Sets, costumes and dance needed one final component to achieve that goal. Music - original scores by hand-picked composers - was the final ingredient in Diaghilev's recipe for success. Earlier in his career, Diaghilev had worked with the great Russian composer, Nikolai Rimsky-Korsakov, who was also an ardent Russian nationalist. One of Rimsky-Korsakov's protégés was a student of Russian folk music, as well as a gifted young composer. Igor Stravinsky and the three ballets he composed for Diaghilev - The Firebird, Petrushka and Rite of Spring- gave the Ballets Russes the kind of music that would make Russia's ancient, mythic past come alive for audiences in the West.

Pablo Picasso
Igor Stravinsky, Paris, December 31, 1920
pencil on paper
34.29 23.5 cm (13 1/2 9 1/4 in.)framed: 58.42 48.26 4.76 cm (23 19 1 7/8 in.)
Private collection
Thanks to the exhibition’s incorporation of film clips of modern revivals of Ballets Russes classics, we are able to grasp why ballet enthusiasts applauded Firebird and Petrushka and why Rite of Spring created such a furor. This succès de scandale evidently did not surprise Diaghilev, but Rite of Spring has not lost its capacity to shock a century after it was first performed.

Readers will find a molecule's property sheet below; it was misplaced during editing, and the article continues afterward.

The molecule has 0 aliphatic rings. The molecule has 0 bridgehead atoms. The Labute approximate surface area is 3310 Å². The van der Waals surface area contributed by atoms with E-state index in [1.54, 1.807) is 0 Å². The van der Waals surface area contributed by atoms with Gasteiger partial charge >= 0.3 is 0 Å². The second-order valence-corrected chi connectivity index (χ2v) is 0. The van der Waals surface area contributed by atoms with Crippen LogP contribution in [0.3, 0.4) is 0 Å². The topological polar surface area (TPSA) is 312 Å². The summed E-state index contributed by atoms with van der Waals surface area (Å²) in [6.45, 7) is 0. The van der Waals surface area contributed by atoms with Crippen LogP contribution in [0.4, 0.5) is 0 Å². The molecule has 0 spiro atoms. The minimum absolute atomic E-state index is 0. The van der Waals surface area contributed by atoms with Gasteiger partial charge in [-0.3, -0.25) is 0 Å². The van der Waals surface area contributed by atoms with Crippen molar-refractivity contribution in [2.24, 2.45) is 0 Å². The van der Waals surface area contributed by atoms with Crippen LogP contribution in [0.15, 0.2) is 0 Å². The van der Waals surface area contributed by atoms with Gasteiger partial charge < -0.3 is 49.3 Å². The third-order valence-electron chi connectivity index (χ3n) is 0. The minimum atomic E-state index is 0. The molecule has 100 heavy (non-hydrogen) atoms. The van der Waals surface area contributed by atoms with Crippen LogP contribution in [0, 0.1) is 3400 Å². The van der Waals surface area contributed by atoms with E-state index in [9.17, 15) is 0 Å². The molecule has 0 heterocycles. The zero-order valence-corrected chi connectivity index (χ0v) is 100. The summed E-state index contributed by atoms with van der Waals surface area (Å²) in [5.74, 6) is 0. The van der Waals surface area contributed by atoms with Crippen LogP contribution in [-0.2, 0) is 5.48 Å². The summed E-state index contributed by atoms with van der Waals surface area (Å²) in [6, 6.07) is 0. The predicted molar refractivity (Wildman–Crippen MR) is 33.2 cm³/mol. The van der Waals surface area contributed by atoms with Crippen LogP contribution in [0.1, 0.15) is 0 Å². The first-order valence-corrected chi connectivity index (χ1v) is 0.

Rite of Spring depicts the sacrificial death of a young maiden in pre-Christian Russia. It premiered in Paris on May 29, 1913, detonating a riot in the theater and endless theories on why audiences reacted with such violent emotion. Was it an uncharacteristic misstep by Diaghilev who miscalculated the degree of avant-garde experimentation that audiences were willing to accept? Or did Rite of Spring touch a raw nerve among people who were aware of the approach of war and the sacrifice of a generation of young men in equally senseless slaughter?

There may be no such thing as bad publicity, but the inordinate attention given to Rite of Spring and the personal estrangement between Diaghilev and Nijinsky has obscured the trials and tribulations that haunted the Ballets Russes in its post-Rite of Spring seasons.

Rite of Spring set the tone for the Ballets Russes as the well-spring of cultural innovation. Ballets Russes productions were expected to blaze new trails. But a very descriptive chart in the exhibition catalog details the premieres and closing performances of Ballets Russes productions. Despite great expectations, many of the later ballets had very short runs.